The calculus is a little different for aquatic invertebrates. In western Virginia, aquatic invertebrates dwell in numerous mountain creeks, rivers, and artificial impoundments ranging from cattle ponds to the massive Smith Mountain Lake. In the case of aquatics, connectivity is not always desirable. In particular, Virginia hosts a rich collection of stygobionts—aquatic animals endemic to the waters of our many limestone caverns. In particular, there are some 47 species of cave-dwelling invertebrates unique to one or another Virginia cave,2 and many more in the process of being described. What has generated such diversity is the separation of the waters of these cave systems, making each cave an island in a virtual subterranean archipelago, like an underground Galapagos. We obviously wouldn’t want to disturb that isolation. Similarly, it makes little sense to attempt to connect streams and rivers in distinct watersheds (though much work is being done to connect upstream and downstream regions of waterways fragmented by dams, weirs, and culverts).

The “Thankless Ghost Snail”, named for the cave in which it was discovered, not it’s attitude. This little gastropod is endemic to a handful of caves in Lee County, Virginia. (Holsingeria unthanksensis, Hershler, 1988; Collected in United States of America; licensed under

Instead, we need to focus on improving the quality of degraded waterways. That is, for aquatic invertebrates, we must focus on protection more than connection. Importantly, however, the same set of tools can be brought to bear. Stream quality can be dramatically improved by focusing on relatively narrow bank margins. By managing the vegetation streamside—and shielding it from pesticides—we can reduce the flow of silt and toxic chemicals, both of which have dire consequences for aquatic invertebrates. At the same time, by protecting the margins of waterways, we provide habitat for the adult terrestrial stages of aquatic insects.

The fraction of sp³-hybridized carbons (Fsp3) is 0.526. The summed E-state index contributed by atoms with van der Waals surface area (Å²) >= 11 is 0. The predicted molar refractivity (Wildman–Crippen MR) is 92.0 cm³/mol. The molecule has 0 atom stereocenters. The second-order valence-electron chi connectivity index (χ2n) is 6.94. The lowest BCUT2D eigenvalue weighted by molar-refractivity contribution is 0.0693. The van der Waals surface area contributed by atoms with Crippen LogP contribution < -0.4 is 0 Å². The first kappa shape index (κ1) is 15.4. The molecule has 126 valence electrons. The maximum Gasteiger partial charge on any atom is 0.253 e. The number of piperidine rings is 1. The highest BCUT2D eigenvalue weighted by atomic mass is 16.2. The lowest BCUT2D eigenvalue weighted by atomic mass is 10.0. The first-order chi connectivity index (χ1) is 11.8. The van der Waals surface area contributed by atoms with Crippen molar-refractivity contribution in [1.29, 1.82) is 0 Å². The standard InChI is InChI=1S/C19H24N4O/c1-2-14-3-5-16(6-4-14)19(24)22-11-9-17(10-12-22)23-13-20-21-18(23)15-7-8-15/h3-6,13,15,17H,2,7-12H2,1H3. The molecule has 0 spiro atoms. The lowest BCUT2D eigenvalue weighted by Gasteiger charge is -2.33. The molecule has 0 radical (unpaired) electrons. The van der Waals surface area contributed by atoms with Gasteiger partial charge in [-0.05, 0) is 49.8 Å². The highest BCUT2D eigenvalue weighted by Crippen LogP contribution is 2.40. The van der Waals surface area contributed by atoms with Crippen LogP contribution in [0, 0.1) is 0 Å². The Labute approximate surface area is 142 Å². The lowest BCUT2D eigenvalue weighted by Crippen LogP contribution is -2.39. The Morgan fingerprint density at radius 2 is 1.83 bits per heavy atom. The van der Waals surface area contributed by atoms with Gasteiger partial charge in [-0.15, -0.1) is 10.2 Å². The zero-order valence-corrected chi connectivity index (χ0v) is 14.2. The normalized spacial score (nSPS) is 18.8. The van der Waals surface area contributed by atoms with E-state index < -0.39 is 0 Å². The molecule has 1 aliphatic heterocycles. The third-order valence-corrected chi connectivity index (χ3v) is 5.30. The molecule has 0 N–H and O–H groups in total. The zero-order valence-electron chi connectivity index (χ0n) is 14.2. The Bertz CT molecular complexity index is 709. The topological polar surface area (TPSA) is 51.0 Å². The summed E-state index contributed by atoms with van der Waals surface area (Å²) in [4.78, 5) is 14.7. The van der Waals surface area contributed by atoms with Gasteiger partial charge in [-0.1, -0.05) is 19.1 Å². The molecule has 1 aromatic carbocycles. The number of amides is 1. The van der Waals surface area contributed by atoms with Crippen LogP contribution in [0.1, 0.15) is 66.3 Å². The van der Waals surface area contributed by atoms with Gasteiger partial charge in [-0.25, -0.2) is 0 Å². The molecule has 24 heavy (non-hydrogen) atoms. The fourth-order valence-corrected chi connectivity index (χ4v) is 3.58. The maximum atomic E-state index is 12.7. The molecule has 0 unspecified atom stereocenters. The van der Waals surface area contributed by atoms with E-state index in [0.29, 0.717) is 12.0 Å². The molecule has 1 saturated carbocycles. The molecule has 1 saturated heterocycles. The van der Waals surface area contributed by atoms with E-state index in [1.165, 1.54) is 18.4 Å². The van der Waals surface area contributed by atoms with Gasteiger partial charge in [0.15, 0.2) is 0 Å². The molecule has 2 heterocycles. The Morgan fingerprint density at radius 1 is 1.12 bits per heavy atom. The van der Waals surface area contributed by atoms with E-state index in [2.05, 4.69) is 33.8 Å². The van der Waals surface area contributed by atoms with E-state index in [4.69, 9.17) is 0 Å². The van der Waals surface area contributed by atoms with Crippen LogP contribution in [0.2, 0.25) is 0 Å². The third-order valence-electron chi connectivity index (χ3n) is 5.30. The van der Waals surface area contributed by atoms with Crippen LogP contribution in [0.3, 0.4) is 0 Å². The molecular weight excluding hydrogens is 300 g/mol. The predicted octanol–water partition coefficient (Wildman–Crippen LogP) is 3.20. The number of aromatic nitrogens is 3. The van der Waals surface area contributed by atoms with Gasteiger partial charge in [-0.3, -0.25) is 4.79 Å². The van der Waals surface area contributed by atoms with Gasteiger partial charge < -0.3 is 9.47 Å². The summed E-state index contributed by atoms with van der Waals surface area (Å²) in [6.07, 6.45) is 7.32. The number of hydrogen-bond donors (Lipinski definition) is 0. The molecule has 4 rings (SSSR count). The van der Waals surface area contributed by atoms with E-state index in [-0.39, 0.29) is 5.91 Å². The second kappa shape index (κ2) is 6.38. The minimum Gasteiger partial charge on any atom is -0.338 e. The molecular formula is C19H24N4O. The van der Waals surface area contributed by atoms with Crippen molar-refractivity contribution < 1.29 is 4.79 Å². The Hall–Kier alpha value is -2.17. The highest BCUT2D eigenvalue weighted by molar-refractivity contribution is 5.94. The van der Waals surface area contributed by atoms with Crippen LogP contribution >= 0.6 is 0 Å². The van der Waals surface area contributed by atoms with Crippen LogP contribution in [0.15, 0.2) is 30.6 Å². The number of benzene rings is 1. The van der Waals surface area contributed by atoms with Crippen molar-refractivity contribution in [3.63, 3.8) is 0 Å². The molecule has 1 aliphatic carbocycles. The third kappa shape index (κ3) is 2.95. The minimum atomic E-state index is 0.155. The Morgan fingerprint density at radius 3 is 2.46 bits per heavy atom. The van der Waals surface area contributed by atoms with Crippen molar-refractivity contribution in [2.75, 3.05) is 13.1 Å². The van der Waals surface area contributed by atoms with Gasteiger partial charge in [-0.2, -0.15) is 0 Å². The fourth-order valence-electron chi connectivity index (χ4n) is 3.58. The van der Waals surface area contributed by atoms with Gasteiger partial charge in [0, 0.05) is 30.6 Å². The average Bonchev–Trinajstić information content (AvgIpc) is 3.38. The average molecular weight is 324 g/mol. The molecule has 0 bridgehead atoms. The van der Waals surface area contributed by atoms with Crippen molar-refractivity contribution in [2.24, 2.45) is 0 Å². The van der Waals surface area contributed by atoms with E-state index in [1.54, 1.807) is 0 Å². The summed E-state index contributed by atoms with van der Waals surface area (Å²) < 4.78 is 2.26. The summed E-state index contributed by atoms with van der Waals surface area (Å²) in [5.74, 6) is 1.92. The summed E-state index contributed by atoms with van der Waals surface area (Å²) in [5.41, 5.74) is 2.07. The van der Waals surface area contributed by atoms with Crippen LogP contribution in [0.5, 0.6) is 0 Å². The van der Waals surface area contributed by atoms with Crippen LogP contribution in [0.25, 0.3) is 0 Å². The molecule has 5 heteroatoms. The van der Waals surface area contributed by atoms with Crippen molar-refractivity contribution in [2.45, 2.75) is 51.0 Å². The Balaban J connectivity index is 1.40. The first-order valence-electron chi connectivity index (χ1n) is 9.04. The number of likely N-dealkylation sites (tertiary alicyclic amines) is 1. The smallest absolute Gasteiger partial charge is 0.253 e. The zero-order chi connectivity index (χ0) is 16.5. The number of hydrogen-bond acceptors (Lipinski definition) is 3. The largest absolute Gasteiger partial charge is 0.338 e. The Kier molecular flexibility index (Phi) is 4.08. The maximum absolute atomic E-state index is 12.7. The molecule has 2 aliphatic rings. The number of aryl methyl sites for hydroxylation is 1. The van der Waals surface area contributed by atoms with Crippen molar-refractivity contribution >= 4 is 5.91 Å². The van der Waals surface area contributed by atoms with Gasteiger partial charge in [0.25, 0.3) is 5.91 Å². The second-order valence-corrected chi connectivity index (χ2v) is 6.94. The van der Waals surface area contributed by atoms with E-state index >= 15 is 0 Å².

It is because of Virginia’s changing land use and consequent habitat loss and fragmentation that we need to protect and connect. But ironically, the manner in which development is taking place at present offers a unique opportunity for conservation. Specifically, Virginia is converting farmland—large farms are being sold off to be subdivided and developed. This provides ample opportunity to make strategic purchases or acquire easements to protect patches of quality invertebrate habitat. A field margin here, a stream bank there, or a strip of native vegetation through a suburban development can make a big difference. In short, VII has an opportunity to steer some of that land repurposing in a direction that will ultimately benefit invertebrate abundance and diversity.

The extent of farmland and cropland in the state of Virginia.

With an eye toward cost efficiency, we are making the most of a dire conservation situation. Specifically, through strategic acquisition of land and easements, VII is working to:

  • protect quality patches from development and degradation in such places as agricultural field margins, road verges, forest fragments, and subdivided farmland;
  • establish linear corridors between remaining patches of healthy invertebrate habitat;
  • manage corridors and patches to provide native vegetation free of pesticides to sustain maximal breeding populations;
  • restore margins of waterways and remove physical barriers to stream connectivity:
  • protect the headwaters of our mountain streams and the waters that feed the subterranean streams of our karst caverns.


  1. Samways, Michael J. 2007. “Implementing Ecological Networks for Conserving Insect and Other Biodiversity.” Insect Conservation Biology, 127–43. ↩︎
  2. ↩︎